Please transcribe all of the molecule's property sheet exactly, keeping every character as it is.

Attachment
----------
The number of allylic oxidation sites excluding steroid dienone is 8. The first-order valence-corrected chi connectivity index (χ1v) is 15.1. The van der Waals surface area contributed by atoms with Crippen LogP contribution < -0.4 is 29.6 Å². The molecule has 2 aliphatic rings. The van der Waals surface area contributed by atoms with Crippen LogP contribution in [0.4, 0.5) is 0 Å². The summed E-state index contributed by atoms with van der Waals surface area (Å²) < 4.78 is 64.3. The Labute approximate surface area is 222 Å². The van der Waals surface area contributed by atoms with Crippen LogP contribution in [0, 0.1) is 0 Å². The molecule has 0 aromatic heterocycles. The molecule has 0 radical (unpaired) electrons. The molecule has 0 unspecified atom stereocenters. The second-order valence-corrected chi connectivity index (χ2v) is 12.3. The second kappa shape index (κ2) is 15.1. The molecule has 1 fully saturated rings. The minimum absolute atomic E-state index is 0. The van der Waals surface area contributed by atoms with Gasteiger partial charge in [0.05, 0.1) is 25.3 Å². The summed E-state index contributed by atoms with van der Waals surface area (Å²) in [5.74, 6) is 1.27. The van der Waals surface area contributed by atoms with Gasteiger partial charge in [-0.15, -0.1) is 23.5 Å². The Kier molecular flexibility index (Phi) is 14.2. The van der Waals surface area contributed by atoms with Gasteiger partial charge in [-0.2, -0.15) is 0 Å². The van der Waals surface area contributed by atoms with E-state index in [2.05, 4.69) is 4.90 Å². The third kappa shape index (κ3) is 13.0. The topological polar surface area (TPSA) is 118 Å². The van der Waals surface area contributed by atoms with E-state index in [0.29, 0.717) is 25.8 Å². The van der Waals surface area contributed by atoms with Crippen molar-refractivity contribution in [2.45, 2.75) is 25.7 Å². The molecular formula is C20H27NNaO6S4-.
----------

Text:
The number of allylic oxidation sites excluding steroid dienone is 8. The first-order valence-corrected chi connectivity index (χ1v) is 15.1. The van der Waals surface area contributed by atoms with Crippen LogP contribution < -0.4 is 29.6 Å². The molecule has 2 aliphatic rings. The van der Waals surface area contributed by atoms with Crippen LogP contribution in [0.4, 0.5) is 0 Å². The summed E-state index contributed by atoms with van der Waals surface area (Å²) < 4.78 is 64.3. The Labute approximate surface area is 222 Å². The van der Waals surface area contributed by atoms with Crippen LogP contribution in [0, 0.1) is 0 Å². The molecule has 0 aromatic heterocycles. The molecule has 0 radical (unpaired) electrons. The molecule has 0 unspecified atom stereocenters. The second-order valence-corrected chi connectivity index (χ2v) is 12.3. The second kappa shape index (κ2) is 15.1. The molecule has 1 fully saturated rings. The minimum absolute atomic E-state index is 0. The van der Waals surface area contributed by atoms with Gasteiger partial charge in [0.05, 0.1) is 25.3 Å². The summed E-state index contributed by atoms with van der Waals surface area (Å²) in [5.74, 6) is 1.27. The van der Waals surface area contributed by atoms with Gasteiger partial charge in [-0.15, -0.1) is 23.5 Å². The Kier molecular flexibility index (Phi) is 14.2. The van der Waals surface area contributed by atoms with Gasteiger partial charge in [-0.2, -0.15) is 0 Å². The van der Waals surface area contributed by atoms with E-state index in [2.05, 4.69) is 4.90 Å². The third kappa shape index (κ3) is 13.0. The topological polar surface area (TPSA) is 118 Å². The van der Waals surface area contributed by atoms with E-state index in [0.29, 0.717) is 25.8 Å². The van der Waals surface area contributed by atoms with Crippen molar-refractivity contribution in [2.45, 2.75) is 25.7 Å². The molecular formula is C20H27NNaO6S4-.